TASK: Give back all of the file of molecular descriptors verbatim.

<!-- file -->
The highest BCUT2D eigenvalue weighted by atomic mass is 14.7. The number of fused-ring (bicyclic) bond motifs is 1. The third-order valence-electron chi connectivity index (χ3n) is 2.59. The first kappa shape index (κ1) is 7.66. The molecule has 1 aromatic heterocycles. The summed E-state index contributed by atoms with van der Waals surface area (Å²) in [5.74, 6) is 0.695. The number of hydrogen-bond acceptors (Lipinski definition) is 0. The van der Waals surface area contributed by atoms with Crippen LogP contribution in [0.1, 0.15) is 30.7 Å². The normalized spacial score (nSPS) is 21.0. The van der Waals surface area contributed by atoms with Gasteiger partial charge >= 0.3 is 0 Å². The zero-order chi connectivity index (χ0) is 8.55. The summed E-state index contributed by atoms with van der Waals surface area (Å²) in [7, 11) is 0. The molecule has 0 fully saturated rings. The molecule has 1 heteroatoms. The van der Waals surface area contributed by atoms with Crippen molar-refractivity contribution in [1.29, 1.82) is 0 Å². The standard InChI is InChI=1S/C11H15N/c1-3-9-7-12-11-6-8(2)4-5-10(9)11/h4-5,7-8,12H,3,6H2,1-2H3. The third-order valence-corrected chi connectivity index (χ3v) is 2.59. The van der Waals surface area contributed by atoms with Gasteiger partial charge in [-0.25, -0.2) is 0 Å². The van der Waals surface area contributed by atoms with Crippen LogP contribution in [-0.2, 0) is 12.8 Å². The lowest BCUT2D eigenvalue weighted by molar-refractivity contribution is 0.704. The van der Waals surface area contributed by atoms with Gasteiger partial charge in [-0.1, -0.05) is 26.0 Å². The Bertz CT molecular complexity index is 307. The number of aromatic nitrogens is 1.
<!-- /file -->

The highest BCUT2D eigenvalue weighted by atomic mass is 14.7. The number of fused-ring (bicyclic) bond motifs is 1. The third-order valence-electron chi connectivity index (χ3n) is 2.59. The first kappa shape index (κ1) is 7.66. The molecule has 1 aromatic heterocycles. The summed E-state index contributed by atoms with van der Waals surface area (Å²) in [5.74, 6) is 0.695. The number of hydrogen-bond acceptors (Lipinski definition) is 0. The van der Waals surface area contributed by atoms with Crippen LogP contribution in [0.1, 0.15) is 30.7 Å². The normalized spacial score (nSPS) is 21.0. The van der Waals surface area contributed by atoms with Gasteiger partial charge >= 0.3 is 0 Å². The zero-order chi connectivity index (χ0) is 8.55. The summed E-state index contributed by atoms with van der Waals surface area (Å²) in [7, 11) is 0. The molecule has 0 fully saturated rings. The molecule has 1 heteroatoms. The van der Waals surface area contributed by atoms with Crippen molar-refractivity contribution in [1.29, 1.82) is 0 Å². The standard InChI is InChI=1S/C11H15N/c1-3-9-7-12-11-6-8(2)4-5-10(9)11/h4-5,7-8,12H,3,6H2,1-2H3. The third-order valence-corrected chi connectivity index (χ3v) is 2.59. The van der Waals surface area contributed by atoms with Gasteiger partial charge in [-0.25, -0.2) is 0 Å². The van der Waals surface area contributed by atoms with Crippen LogP contribution in [-0.2, 0) is 12.8 Å². The lowest BCUT2D eigenvalue weighted by molar-refractivity contribution is 0.704. The van der Waals surface area contributed by atoms with Gasteiger partial charge in [-0.1, -0.05) is 26.0 Å². The Bertz CT molecular complexity index is 307. The number of aromatic nitrogens is 1.